Andy Kroll

Andy Kroll

Senior Reporter

Andy Kroll is Mother Jones' Dark Money reporter. He is based in the DC bureau. His work has also appeared at the Wall Street Journal, the Detroit News, the Guardian, the American Prospect, and TomDispatch.com, where he's an associate editor. Email him at akroll (at) motherjones (dot) com. He tweets at @AndrewKroll.

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Obama's Banking Buddies

| Mon Dec. 21, 2009 8:00 AM EST

For all the furor over Matt Taibbi's Rolling Stone story on Obama's economic team, you couldn't argue with the basic thesis put forward: At the very least, Obama has surrounded himself with powerful Wall Street-centric thinkers and bankers and leaders who dictate his Wall Street-friendly economic agenda. Instead of using the financial meltdown to implement radical and necessary changes, Taibbi writes, "What he did instead was ship even his most marginally progressive campaign advisers off to various bureaucratic Siberias, while packing the key economic positions in his White House with the very people who caused the crisis in the first place." In May, Simon Johnson described this very revolving door between Washington and Wall Street in a more articulate and less, well, Taibbian piece for The Atlantic; Johnson called Wall Street's takeover "the Quiet Coup."

In our hard-hitting Wall Street package in the new January/February issue of Mother Jones, I put some names on that image of the Washington-Wall Street revolving door. As you'll see, these aren't all midlevel, pencil-pushing bureaucrats. Some of the Wall Street alums now in Obama's upper ranks include:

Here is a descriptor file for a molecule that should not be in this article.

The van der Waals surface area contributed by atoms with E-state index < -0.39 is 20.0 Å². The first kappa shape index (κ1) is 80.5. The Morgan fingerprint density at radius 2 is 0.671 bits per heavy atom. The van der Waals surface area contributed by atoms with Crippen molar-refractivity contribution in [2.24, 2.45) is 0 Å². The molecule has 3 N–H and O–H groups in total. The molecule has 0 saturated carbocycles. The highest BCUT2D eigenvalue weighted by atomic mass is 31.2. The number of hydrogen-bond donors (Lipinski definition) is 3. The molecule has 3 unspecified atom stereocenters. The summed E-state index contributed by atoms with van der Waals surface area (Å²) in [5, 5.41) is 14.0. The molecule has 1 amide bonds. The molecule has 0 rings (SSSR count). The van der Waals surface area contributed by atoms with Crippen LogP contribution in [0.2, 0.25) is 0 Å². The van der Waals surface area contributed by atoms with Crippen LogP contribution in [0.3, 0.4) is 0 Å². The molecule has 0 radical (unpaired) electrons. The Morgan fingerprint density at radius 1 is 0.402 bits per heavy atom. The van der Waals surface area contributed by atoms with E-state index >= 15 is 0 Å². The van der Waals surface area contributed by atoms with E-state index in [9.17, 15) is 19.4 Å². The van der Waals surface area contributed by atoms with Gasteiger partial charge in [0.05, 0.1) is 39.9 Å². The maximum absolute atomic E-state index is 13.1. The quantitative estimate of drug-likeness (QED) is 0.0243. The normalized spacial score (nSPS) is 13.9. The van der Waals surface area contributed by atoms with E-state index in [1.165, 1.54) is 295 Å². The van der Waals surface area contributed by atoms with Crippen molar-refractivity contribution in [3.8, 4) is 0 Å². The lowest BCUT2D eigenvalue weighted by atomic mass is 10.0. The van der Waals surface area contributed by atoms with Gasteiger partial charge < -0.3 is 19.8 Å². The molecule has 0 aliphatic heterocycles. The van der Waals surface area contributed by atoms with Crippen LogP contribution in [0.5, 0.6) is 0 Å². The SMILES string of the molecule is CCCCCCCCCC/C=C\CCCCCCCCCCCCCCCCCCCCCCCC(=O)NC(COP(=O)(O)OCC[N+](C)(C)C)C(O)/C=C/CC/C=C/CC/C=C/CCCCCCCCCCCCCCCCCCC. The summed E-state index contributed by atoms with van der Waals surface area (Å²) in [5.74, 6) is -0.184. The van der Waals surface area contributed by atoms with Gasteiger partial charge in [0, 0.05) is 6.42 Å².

• Treasury Secretary Tim Geithner's deputy and his chief of staff;
  • Obama's own chief of staff and chief economic adviser;
  • the head of TARP;
  • and the managing executive of the SEC's enforcement division.

Talk about the fox guarding the henhouse. Check out the list of names here, and be sure to check out all of our financial stories as they come out.

Midwestern Pastoral

| Fri Dec. 18, 2009 4:05 PM EST

What is the Midwest? Where does it start and where does it end? Who lives there? Despite having lived in the Midwest most of my 23 years—albeit in Michigan, which can get away with the "Mid-" but scarcely the "-west"—I've struggled to answer those basic questions about a place I thought I knew quite well. I've asked fellow Midwesterners, but they offer little clarity: The Midwest starts, traveling westward, in Ohio and ends in Kansas, they say, or picks up in West Virginia (Appalachian country to me) and ends in Utah (Utah?!). That the Midwest is manufacturing country, where people make and build things the rest of the US needs (though nowadays that could define China as well). That in the Midwest, and in Kansas in particular, one friend told me, people spoke the clearest, truest form of American english, a claim I've yet to fully understand but nonetheless made me feel proud of where I came from.